The state is currently spending five times more for the education for a white child than it is fitting to educate a colored child.
That means better textbooks for that child than for that child.
I say that's a shame, but my opponent says today is not the day for whites and coloreds to go to the same college. To share the same campus. To walk into the same classroom.
Well, would you kindly tell me when that day is gonna come? Is it going to come tomorrow? Is it going to come next week? In a hundred years? Never? No, the time for justice, the time for freedom, and the time for equality is always, is always right now!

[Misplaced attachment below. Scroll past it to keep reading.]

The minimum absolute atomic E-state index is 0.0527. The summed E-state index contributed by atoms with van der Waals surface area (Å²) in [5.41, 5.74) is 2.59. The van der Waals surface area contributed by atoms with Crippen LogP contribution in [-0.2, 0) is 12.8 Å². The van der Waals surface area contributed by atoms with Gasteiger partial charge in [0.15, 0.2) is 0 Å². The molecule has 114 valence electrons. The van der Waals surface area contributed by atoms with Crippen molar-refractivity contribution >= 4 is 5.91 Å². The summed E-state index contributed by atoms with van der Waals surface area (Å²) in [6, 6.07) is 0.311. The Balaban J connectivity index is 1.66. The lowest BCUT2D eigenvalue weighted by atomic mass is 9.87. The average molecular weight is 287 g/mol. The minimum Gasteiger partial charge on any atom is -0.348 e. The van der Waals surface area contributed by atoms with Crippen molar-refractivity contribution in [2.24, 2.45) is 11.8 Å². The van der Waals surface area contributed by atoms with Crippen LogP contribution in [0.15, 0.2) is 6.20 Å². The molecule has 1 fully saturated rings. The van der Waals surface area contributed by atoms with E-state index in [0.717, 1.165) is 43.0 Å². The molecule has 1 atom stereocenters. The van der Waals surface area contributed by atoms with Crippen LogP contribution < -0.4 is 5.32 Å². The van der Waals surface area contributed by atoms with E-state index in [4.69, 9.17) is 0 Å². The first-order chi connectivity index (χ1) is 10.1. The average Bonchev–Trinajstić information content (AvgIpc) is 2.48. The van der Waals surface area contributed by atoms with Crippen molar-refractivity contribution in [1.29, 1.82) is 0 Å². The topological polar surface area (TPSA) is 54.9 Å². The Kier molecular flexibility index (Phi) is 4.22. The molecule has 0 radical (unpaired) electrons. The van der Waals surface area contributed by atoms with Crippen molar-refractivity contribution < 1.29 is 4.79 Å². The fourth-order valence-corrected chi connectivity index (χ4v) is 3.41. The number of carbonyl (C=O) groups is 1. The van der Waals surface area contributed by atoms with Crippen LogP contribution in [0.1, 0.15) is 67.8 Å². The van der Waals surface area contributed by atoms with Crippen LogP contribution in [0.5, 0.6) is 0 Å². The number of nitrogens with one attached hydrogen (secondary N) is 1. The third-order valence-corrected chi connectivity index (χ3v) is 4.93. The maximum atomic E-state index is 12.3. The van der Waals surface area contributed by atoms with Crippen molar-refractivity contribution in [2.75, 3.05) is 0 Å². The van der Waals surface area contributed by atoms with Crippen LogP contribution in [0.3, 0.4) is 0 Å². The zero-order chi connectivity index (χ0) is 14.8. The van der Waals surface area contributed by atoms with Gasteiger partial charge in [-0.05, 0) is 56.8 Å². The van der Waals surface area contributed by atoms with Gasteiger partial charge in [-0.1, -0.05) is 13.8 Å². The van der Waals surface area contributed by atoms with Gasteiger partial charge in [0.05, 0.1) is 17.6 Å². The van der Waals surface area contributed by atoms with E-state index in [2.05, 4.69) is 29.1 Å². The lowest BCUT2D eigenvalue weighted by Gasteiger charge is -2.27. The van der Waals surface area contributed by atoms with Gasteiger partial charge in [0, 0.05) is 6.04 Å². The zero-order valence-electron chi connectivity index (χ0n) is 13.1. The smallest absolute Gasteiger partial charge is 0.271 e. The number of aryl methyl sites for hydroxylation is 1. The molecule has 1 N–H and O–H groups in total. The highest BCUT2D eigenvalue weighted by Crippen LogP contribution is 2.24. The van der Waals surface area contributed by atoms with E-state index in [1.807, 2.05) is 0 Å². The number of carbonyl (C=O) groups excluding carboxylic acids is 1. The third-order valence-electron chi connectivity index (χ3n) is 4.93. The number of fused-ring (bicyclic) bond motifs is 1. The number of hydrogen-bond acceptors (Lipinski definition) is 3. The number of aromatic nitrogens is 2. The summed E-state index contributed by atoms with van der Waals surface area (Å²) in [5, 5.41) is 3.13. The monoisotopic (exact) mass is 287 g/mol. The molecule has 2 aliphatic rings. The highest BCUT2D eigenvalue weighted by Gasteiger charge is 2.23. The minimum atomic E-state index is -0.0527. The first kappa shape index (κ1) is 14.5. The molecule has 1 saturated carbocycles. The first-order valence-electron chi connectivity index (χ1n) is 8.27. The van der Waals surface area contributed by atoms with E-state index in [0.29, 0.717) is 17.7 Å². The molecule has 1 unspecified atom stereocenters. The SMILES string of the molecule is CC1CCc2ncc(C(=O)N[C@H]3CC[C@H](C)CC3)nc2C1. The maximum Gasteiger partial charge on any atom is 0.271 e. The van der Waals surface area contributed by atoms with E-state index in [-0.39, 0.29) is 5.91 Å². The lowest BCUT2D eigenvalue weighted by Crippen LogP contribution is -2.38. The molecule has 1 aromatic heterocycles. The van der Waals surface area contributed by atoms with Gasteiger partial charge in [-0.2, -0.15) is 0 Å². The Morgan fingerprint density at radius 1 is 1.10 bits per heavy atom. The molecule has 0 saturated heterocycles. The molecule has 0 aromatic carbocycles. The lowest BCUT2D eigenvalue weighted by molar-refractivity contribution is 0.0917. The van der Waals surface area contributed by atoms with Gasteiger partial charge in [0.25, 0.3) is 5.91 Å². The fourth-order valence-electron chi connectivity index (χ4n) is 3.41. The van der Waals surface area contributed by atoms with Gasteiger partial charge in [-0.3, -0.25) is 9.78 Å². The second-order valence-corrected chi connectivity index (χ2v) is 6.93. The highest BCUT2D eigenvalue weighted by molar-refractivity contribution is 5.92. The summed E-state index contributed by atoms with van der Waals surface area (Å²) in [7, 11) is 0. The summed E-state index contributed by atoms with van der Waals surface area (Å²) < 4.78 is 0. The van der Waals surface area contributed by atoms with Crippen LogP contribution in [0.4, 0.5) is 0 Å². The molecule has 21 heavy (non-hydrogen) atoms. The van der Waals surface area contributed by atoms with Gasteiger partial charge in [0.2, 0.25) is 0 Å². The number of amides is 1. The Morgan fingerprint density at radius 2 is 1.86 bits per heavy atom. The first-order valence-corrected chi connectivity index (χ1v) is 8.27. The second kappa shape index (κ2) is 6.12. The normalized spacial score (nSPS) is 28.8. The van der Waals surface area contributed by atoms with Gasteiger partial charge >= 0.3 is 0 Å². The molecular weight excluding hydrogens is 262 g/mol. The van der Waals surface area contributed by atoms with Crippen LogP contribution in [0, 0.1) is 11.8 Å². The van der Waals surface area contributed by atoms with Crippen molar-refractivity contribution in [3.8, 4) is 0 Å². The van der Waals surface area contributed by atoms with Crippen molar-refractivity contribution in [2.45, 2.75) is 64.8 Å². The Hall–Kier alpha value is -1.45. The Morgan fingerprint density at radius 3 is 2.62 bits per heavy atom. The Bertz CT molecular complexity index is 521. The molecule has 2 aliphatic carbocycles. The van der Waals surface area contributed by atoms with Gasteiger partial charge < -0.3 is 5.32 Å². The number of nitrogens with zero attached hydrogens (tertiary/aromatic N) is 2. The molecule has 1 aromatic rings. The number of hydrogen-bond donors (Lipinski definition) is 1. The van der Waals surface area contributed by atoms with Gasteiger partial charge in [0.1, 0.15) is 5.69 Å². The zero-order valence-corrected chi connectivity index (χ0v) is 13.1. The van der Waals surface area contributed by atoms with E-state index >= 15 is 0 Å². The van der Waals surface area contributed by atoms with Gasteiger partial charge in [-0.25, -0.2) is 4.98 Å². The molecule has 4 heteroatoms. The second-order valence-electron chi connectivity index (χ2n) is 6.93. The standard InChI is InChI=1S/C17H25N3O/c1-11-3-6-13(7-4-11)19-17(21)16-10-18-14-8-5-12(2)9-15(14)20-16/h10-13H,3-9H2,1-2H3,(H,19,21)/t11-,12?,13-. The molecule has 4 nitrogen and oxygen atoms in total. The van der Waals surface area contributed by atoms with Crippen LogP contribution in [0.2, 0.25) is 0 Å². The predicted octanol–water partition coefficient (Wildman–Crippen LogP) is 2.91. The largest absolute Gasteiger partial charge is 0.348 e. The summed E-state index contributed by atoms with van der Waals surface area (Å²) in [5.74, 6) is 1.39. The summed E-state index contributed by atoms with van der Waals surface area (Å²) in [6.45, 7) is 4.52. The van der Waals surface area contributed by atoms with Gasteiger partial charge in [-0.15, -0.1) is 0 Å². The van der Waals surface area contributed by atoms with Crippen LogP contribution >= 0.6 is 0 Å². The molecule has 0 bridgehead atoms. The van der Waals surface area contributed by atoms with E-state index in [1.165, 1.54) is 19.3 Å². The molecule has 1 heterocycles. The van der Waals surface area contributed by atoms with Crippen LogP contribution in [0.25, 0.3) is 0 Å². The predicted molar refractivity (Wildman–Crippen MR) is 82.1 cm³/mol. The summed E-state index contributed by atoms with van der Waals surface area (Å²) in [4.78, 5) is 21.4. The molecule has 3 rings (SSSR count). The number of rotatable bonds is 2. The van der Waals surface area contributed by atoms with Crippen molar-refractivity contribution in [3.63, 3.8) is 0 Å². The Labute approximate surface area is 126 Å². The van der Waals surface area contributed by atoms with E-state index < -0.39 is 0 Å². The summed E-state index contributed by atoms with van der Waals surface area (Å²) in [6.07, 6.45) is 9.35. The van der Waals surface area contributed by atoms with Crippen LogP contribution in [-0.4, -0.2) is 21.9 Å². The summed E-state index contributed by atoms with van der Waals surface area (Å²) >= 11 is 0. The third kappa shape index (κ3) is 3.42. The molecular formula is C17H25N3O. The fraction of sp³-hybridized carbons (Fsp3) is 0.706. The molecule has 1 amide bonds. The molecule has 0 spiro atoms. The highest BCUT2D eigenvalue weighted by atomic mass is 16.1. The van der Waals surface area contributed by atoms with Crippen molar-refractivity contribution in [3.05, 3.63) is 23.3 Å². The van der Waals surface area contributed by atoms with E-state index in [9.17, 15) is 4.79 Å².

In Texas, they lynch Negroes. My teammates and I saw a man strung up by his neck and set on fire. We drove through a lynch mob, pressed our facesagainst the floorboard. I looked at my teammates. I saw the fear in their eyes,and worse, the shame. What was this Negro's crime that he should be hung,without trial, in a dark forest filled with fog? Was he a thief? Was he a killer?Or just a Negro? Was he a sharecropper? A preacher? Were his childrenwaiting up for him? And who are we to just lie there and do nothing? No matterwhat he did, the mob was the criminal. But the law did nothing, just left uswondering why.My opponent says nothing that erodes the rule of law can be moral.But there is no rule of law in the Jim Crow South, not when Negroes are deniedhousing, turned away from schools, hospitals, and not when we are lynched.St. Augustine said, "An unjust law is no law at all," which means I have a right,even a duty, to resist. With violence or civil disobedience?You should pray I choose the latter.